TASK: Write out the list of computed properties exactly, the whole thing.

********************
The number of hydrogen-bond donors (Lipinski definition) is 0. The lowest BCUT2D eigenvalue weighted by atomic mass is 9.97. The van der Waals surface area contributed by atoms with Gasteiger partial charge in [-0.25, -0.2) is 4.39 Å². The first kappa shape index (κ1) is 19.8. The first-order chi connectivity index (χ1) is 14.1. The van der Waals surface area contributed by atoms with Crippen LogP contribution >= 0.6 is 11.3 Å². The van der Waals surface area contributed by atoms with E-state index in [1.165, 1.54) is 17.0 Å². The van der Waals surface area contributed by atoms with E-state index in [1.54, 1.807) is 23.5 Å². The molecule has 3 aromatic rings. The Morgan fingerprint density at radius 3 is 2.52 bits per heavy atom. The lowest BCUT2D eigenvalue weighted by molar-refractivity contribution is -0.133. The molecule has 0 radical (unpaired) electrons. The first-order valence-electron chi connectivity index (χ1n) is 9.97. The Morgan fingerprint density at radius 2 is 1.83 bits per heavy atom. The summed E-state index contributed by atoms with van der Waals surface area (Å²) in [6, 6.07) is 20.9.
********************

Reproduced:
The number of hydrogen-bond donors (Lipinski definition) is 0. The lowest BCUT2D eigenvalue weighted by atomic mass is 9.97. The van der Waals surface area contributed by atoms with Gasteiger partial charge in [-0.25, -0.2) is 4.39 Å². The first kappa shape index (κ1) is 19.8. The first-order chi connectivity index (χ1) is 14.1. The van der Waals surface area contributed by atoms with Crippen LogP contribution >= 0.6 is 11.3 Å². The van der Waals surface area contributed by atoms with E-state index in [1.165, 1.54) is 17.0 Å². The van der Waals surface area contributed by atoms with E-state index in [1.54, 1.807) is 23.5 Å². The molecule has 3 aromatic rings. The Morgan fingerprint density at radius 3 is 2.52 bits per heavy atom. The lowest BCUT2D eigenvalue weighted by molar-refractivity contribution is -0.133. The molecule has 0 radical (unpaired) electrons. The first-order valence-electron chi connectivity index (χ1n) is 9.97. The Morgan fingerprint density at radius 2 is 1.83 bits per heavy atom. The summed E-state index contributed by atoms with van der Waals surface area (Å²) in [6, 6.07) is 20.9.